Aug 21, 2010

For social change

Mahmood Shah
Despite the unprecedented internal and external threats faced by the country, the attitude of our political leadership is appalling. Asif Ali Zardari's visit to France and Britain was a display of sheer callousness, to say the least. As it is supposed to do, the media only reported the facts about what happened during his visits. But, through its political activists, the PPP decided to use pressure tactics against the media. This is not the behaviour of members of a civilised society.
In the past few years, civil-society organisations, the lawyers' community and the media have played an extremely positive role. However, unless their efforts are effectively supported by Pakistani society, they could be neutralised by powerful lobbies and the government, through a combination of inducements and coercion. This support will take time to develop since the forces for change are scattered in our society and therefore cannot exert sufficient pressure on the government to persuade it to mend its ways and act in accordance with the wishes of the people of Pakistan. In view of this situation, ways have to be found to bring the democratic forces together.
Claims by the leading political parties that they enjoy the mandate of the people of Pakistan are exposed as false when we realise that only 30 to 40 per cent of voters go to the polling booth on voting day. The majority of those who understand issues and can differentiate between good and bad politicians do not even bother to vote. The feudal lords and industrialists heading the top political parties act through party activists and even armed gangs. It is these political leaders with their specific vote banks who, when they are in government, benefit their favoured people by hook or by crook. It is leaders like these who wreck the system of governance when they come to power.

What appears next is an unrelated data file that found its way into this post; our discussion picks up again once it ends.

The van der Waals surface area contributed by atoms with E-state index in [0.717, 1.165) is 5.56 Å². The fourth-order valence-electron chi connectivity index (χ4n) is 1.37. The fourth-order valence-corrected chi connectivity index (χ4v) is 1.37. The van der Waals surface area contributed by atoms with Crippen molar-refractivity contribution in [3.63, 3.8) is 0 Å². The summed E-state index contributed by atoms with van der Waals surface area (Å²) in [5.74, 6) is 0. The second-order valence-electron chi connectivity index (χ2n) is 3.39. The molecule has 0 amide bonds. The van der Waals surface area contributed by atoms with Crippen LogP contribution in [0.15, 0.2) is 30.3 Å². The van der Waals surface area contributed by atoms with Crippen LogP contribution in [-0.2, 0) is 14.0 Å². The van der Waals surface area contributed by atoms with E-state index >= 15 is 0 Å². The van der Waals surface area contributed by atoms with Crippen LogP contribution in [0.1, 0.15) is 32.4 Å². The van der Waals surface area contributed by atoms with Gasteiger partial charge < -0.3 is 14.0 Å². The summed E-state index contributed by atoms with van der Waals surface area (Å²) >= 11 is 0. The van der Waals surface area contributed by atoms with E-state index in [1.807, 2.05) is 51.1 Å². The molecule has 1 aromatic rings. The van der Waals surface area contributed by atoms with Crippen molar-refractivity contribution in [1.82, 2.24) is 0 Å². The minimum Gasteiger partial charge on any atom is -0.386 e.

These parties and politicians may claim to be democratic but are evidently authoritarian by nature. These political parties with their goon squads are so strong and powerful that it is impossible for Pakistani society to change the status quo unless it stands up for its rights.
Availability of the internet and the mobile phone has added a new dimension to the power of civil society, which should put these to the most effective use to bring about changes in Pakistan. The media around the globe is freer than ever before to reveal crimes, corruption and cover-ups, and these revelations, in turn, can help reform the system of governance.
It is universally accepted that democracy is the best model of governance for a state where the will of the people is at the core. But whenever this system is abused through dictatorial policies of political parties and where the public mandate is achieved through dubious means, the system is likely to collapse sooner or later. It cannot be restored unless meaningful corrections are made.
Some people question the legitimacy of civil-society organisations. They feel that such organisations have obtained a remarkable power of their own without election or appointment. But these organisations should be considered complimentary and supplementary to democracy.
Military rules are no remedy. In fact, they further complicate the problems of the state and governance. As Thomas Jefferson said: "I know of no safe depository of the ultimate powers of the society but the people themselves; and if we think them not enlightened enough to exercise their control with a wholesome discretion, the remedy is not to take it from them, but inform their discretion."

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